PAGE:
Republican electors in at least three states on Monday – while the official delegations to the Electoral College were voting from those states for Joe Biden – cast their votes for President Trump.
The action isn’t entirely meaningless as it preserves those results for the states should any of the legal and other challenges to the 2020 election results, which millions believe were rife with fraud and cheating, are overturned.
Electors in Arizona, with 11 votes, Georgia, with 16, and Pennsylvania, with 20, all voted for the president even as other, Democrat, electors in their states were casting their ballots for Biden.
Combined, and presuming no other changes were made in state results, a change in the winners in those three states alone, a total of 47 electors, would be enough to deprive Biden of the win, as he now is credited by the media with only 306 votes.
And if those ballots were considered in dispute and neither roster was adopted by Congress, so that neither candidate received the required 270 votes, that would cast the election of a president to the U.S. House, with each state getting one vote.
Georgia’s 16 electors have all cast their votes for Joe Biden, and electors applauded and cheered as the vote concluded.
“I’m pleased to announce that Joseph R. Biden has received 16 votes for president of the United States,” said Stacey Abrams, presiding officer.
— Michelle Ye Hee Lee (@myhlee) December 14, 2020
BREAKING: REPUBLICAN ELECTORS CAST PROCEDURAL VOTE , SEEK TO PRESERVE TRUMP CAMPAIGN LEGAL CHALLENGE pic.twitter.com/XVWuR5WzvN
— PA GOP (@PAGOP) December 14, 2020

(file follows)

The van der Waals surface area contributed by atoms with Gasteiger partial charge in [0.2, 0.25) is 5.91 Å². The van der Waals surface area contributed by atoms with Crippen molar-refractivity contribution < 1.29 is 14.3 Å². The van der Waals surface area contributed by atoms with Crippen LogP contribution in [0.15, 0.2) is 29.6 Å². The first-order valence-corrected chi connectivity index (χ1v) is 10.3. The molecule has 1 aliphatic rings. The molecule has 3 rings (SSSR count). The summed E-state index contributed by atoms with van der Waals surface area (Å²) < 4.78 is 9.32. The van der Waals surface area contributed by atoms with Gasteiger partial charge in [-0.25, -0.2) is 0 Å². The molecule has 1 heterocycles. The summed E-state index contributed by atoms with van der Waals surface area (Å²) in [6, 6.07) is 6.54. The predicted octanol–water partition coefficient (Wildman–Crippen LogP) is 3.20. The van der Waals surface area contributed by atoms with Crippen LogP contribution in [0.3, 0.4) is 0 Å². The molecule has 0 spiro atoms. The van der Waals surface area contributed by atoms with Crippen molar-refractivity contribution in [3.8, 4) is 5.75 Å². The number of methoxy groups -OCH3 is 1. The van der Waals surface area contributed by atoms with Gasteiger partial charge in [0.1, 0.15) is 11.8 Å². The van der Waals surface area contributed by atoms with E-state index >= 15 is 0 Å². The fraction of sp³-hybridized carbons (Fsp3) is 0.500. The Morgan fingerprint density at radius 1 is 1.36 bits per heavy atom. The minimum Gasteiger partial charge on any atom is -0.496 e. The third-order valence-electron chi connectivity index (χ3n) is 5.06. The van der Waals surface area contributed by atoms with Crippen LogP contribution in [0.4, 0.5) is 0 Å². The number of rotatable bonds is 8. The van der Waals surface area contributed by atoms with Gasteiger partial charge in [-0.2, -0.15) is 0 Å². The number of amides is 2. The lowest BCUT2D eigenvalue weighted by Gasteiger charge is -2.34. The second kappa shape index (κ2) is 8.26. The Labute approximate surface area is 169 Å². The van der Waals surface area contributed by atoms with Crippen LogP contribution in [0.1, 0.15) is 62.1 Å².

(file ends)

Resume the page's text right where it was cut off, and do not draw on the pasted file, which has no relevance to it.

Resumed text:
Arizona officials released a statement from Kelli Ward, chairwoman of the state’s GOP, that said, “Today, Arizona’s 11 Republican presidential electors met to cast their votes for President Donald Trump and Vice President Mike Pence. With ongoing legal challenges to the 2020 presidential election still being heard in the courts, and state legislatures across the country holding hearings on election fraud and voting irregularities, it is imperative that the proper electors are counted by Congress.”
The party also explained, “The legitimacy and good sense of two sets of electors meeting on December 14 to cast competing votes for president and vice president, with the conflict to be later sorted out by the courts and Congress, was pointed out by prominent Democrat lawyers Van Jones and Larry Lessig in an essay published last month on CNN.com. ”
“Given that the results in Arizona remain in doubt, with legal arguments still to be decided, just as the Democrat electors met in Hawaii in 1960 while awaiting a final resolution of that state’s vote, so too the Republican electors have agreed to meet this year on December 14 as we await a final resolution of Arizona’s 11 electoral votes.”
The RedState blog reported GOP lawmakers in Michigan tried to take a vote, but were prevented from entering their own capitol by state police, who directed the Republicans to Democrat Gov. Whitmer if they had questions.
They reportedly voted anyway, but the restrictions drew concerns:
A state that ran a corrupt Detroit vote machine that led to 71% unverifiable votes accompanied by threats to canvassers and that deleted logs for its mass “adjudication” of Biden votes is *BLOCKING* GOP Electors.
— Kyle Becker (@kylenabecker) December 14, 2020
Ever since the witnesses to what they have called fraud in the 2020 election started appearing, the question was which electors will be counted.
White House adviser Stephen Miller said beside the official group, there’s a group of “alternative electors” that also are voting Monday.
Based on their vote, he believes President Trump will serve a second term.
Miller said the president has until Jan. 20, Inauguration Day, to finish its lawsuits against battleground states.
“We have more than enough time to right the wrong of this fraudulent election result and certify Donald Trump as the winner of the election,” Miller said Monday on the “Fox & Friends” program on the Fox News Channel.
“As we speak today, an alternate slate of electors in the contested states is going to vote, and we’re going to send those results up to Congress,” he said.